Researchers funded by The Michael J. Fox Foundation (MJFF) have identified the best clinical scale for measuring patient response to therapies to treat dyskinesia, the debilitating, uncontrollable movements that are often a side effect of Parkinson’s disease (PD) drugs.
The study, led by co-coordinating principal investigators Chris Goetz, MD, and Glenn Stebbins, PhD, of Rush University Medical Center, demonstrated that the Unified Dyskinesia Rating Scale (UDysRS) most sensitively tracks treatment effect.
Establishing UDysRS as a validated tool for use in dyskinesia clinical trials could have important implications moving forward. In the past, clinicians used several different scales measuring dyskinesia, without any real evidence that they accurately measured if drugs were working. Now, researchers should be able to better design accurate clinical trials to verify that a dyskinesia drug is — or isn’t — working.
It’s an important step toward bringing dyskinesia-targeted drugs closer to pharmacy shelves.
MJFF spoke with Stebbins and Scientific Advisory Board member David Weiner, MD, to gauge what the study results could mean for the development of new dyskinesia therapies, a major unmet need for those living with Parkinson’s today. Excerpts are below.
MJFF: Tell us more about how doctors measure patients’ dyskinesia.
Stebbins: [To date,] several different scales measuring dyskinesia have been used by clinicians. Yet, there hasn’t been any real evidence as to which the clinical rating scales were most useful for measuring whether drugs were working or not. This has made it hard to compare results from patient to patient and from study to study — complicating the ability to draw clear conclusions.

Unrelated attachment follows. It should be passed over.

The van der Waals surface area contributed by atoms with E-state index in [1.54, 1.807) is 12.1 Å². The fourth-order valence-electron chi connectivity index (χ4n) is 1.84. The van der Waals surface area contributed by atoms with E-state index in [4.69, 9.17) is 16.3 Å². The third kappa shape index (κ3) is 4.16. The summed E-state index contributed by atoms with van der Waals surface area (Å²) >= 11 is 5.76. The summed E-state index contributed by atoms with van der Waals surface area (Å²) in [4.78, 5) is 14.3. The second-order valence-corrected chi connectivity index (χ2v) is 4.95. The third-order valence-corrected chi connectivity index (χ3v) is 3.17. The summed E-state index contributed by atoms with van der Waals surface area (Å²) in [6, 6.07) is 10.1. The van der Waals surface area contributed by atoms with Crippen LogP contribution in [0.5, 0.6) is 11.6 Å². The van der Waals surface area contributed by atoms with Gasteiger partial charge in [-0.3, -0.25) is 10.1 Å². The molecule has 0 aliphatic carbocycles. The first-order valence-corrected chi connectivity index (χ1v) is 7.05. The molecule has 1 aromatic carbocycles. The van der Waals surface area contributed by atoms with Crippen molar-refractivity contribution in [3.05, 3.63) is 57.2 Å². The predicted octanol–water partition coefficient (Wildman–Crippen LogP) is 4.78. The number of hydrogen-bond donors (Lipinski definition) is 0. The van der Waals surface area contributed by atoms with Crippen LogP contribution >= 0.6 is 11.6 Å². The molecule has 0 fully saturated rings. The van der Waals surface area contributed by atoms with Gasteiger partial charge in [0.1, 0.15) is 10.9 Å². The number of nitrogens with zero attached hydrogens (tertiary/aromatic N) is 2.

Historically the scales that researchers have used to measure dyskinesia are based on three types of reporting: physician-driven patient interviews about the scope of an individual’s dyskinesia (including questions about the on/off cycle and how disabling patients feel their dyskinesia can be), patient self-reporting on these types of questions, and in-the-clinic observations. Most rating scales use only one of these approaches to assess dyskinesia, and may miss important information that the other methods might capture…
UDysRS was designed to include all three of these methods of data collection. It is derived from some of the best parts of the other rating scales that were studied in this trial; it’s a scale that unifies these different sources of data into one scale.
MJFF: Will UDysRS be a critical tool for drug developers?
Weiner: A senior executive at a pharmaceutical company is much more likely to green-light a clinical trial of a potential dyskinesia drug now that we have a solid technique to measure therapeutic effect. Ultimately, it takes this kind of investment to move drug candidates to the clinic and pharmacy shelves. For this reason, UDysRS could have major implications for people with Parkinson’s battling dyskinesia.
MJFF: What is the current state of dyskinesia drug development?
The fact that there is currently no therapy approved by the FDA to treat dyskinesia represents a major unmet need for people with Parkinson’s. But there has been a big push over the past few years in both academia and the pharmaceutical industry to develop drugs to treat this side effect. We’re hopeful that UDysRS will be a useful tool to help translate budding research into approved treatments.